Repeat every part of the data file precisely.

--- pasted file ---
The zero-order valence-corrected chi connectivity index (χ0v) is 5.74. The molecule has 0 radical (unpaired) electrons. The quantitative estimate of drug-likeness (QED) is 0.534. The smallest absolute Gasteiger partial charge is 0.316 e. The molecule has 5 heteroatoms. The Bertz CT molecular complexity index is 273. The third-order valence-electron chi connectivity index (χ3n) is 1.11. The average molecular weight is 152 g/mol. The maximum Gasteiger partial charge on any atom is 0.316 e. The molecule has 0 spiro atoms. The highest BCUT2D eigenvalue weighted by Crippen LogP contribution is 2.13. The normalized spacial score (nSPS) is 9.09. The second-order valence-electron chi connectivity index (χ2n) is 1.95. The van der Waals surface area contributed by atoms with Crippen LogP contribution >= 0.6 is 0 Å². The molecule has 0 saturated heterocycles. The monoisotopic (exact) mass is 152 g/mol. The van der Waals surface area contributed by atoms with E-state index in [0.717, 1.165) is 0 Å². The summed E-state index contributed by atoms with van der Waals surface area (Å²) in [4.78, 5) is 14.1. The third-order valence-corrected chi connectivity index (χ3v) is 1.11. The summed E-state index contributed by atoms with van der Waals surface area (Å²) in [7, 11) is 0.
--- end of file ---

The zero-order valence-corrected chi connectivity index (χ0v) is 5.74. The molecule has 0 radical (unpaired) electrons. The quantitative estimate of drug-likeness (QED) is 0.534. The smallest absolute Gasteiger partial charge is 0.316 e. The molecule has 5 heteroatoms. The Bertz CT molecular complexity index is 273. The third-order valence-electron chi connectivity index (χ3n) is 1.11. The average molecular weight is 152 g/mol. The maximum Gasteiger partial charge on any atom is 0.316 e. The molecule has 0 spiro atoms. The highest BCUT2D eigenvalue weighted by Crippen LogP contribution is 2.13. The normalized spacial score (nSPS) is 9.09. The second-order valence-electron chi connectivity index (χ2n) is 1.95. The van der Waals surface area contributed by atoms with Crippen LogP contribution >= 0.6 is 0 Å². The molecule has 0 saturated heterocycles. The monoisotopic (exact) mass is 152 g/mol. The van der Waals surface area contributed by atoms with E-state index in [0.717, 1.165) is 0 Å². The summed E-state index contributed by atoms with van der Waals surface area (Å²) in [4.78, 5) is 14.1. The third-order valence-corrected chi connectivity index (χ3v) is 1.11. The summed E-state index contributed by atoms with van der Waals surface area (Å²) in [7, 11) is 0.